Behind Lance Mihalick’s castle-to-be is the story of a dragon.
Ongoing renovations on the Salmon Arm resident’s downtown property, located on the corner of 2nd Street and 2nd Avenue SE, is undoubtedly turning heads as a 10-metre tower with battlement now stands connected to his family’s updated 1930’s bungalow.
If all goes as according to plan, in five-years time the little house will no longer be recognizable. In its place will be what will look like a two-storey castle, complete with concrete walls stamped to look like aged stone, arched doorways and windows, a faux portcullis and a waterfall that will feed into a little moat.
Mihalick is doing the renovation on his own, with the help of a friend and a family member, applying skills he’s honed as an artist and self-taught carpenter to bring his vision to fruition. And while he recognizes even now the project stands out in the neighbourhood, Mihalick isn’t afraid to do things differently. This is part of a personal philosophy that began with a Grade 6 art project, a vase and a dragon.
“My dad had a vase that he bought at someplace and it had a dragon on it, and I thought it was a cool dragon, I’m going to draw the dragon,” explained Mihalick. “But I couldn’t get the detail into a small, little picture, so I got the big tablecloth paper and I painted a dragon. It was probably pretty hokey… In my mind it was probably awesome, but I’m in Grade 6 right. But I do remember everybody else was showing their pictures at show and tell, and when it was my turn, I rolled mine out and everybody went, ‘ooh.’ It had that ‘ooh’ and ‘aah’ factor, and I thought that’s what I’m going to do – do stuff bigger all the time, better…
“So no matter what I do, and I’ve always told my son, no matter what you do in life, make sure you do it the best, the best of your ability. Because if you say, ‘Ah, that’s good enough,’ that’s all your life is going to be is good enough. If you do it the best, your life will be the best.”
The renovation began with the house itself, as it had neither a foundation nor insulation and was in poor shape. While doing the work, Mihalick learned from a passerby that the home had once been a church.
“So this was a church built in 1938, it was the Full Gospel Presbyterian Church,” said Mihalick. “The reason I know that is because when I was raising the house, this older gentleman came by and he said, ‘You know your house used to be a church? I said was it? And he said, ‘yeah,’ and he went and got a book from the library and showed me and it’s in the archives and there’s no mistaking this is the house.”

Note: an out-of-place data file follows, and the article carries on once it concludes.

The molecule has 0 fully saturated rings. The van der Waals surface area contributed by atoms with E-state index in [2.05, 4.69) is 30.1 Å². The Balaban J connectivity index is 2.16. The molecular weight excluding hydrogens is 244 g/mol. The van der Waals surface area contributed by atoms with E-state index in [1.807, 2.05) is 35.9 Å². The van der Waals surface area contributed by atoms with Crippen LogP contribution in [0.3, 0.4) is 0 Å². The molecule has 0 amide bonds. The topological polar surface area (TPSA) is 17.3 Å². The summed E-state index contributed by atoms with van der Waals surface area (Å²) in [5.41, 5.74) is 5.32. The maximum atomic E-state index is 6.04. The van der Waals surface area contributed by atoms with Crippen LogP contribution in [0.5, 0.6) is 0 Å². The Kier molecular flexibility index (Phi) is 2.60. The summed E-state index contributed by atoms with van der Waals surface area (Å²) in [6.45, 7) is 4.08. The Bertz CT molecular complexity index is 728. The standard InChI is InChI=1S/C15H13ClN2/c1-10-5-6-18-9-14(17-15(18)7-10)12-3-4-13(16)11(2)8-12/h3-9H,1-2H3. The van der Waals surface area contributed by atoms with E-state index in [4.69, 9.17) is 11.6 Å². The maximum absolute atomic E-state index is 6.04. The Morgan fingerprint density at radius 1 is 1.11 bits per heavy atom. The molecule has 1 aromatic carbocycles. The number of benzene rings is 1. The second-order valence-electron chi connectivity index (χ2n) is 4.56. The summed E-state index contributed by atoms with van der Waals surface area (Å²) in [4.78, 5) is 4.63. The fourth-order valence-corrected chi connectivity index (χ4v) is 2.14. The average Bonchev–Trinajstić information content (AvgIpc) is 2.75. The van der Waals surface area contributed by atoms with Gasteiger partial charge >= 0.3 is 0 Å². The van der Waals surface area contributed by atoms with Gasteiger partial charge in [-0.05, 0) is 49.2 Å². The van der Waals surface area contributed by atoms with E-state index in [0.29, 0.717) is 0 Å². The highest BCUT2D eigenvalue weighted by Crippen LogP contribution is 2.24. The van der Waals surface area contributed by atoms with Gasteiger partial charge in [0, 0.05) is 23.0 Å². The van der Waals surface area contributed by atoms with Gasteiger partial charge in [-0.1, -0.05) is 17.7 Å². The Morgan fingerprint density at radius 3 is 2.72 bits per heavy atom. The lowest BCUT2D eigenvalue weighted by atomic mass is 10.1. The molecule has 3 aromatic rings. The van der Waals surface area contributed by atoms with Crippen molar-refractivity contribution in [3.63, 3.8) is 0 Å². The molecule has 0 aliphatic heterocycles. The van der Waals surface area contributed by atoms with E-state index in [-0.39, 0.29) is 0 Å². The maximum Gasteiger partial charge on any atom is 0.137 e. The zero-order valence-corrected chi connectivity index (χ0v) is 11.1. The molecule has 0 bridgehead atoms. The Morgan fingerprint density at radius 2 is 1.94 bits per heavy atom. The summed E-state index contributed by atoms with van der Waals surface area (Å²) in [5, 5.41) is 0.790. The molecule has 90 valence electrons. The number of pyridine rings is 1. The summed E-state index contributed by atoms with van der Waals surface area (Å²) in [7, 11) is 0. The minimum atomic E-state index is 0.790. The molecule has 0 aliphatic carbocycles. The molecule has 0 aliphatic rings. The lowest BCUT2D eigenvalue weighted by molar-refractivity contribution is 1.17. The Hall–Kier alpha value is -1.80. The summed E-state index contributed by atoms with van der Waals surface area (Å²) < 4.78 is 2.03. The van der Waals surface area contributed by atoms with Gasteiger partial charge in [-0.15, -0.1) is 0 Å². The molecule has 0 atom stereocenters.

Mihalick’s inspiration for the castle-styled home came to him years ago while painting the murals of old English street scenes in the Mall at Piccadilly.
“I’ve always liked the way it had the stone and wood,” said Mihalick. “I did a lot of research to paint that mural and the more research I did… I just thought that castles and that were cool, I’ve always like them.”
Veronika Mihalick, Lance’s wife, is supportive of the renovation, which she views as forms of self-expression and personal growth. The Mihalick’s five-year-old daughter, Lanika is also onboard, offering input for the design of her future bedroom in the tower’s top floor.
To others, who might think differently of the castle reno, Lance asks they wait to see the completed project.
“As it comes together, and people drive by – they’ll be bringing people by to look at it whether they like it or don’t like it… But once its starts coming together, I think the town will start to back me up,” said Mihalick.
Asked what he’ll do in five years when the castle is complete, Mihalick said it’s a surprise.
“I’ve got more things up here,” said Mihalick, pointing to his head. “My biggest regret is I’m not going to live long enough to do all that I want to do. But there’s more to come.”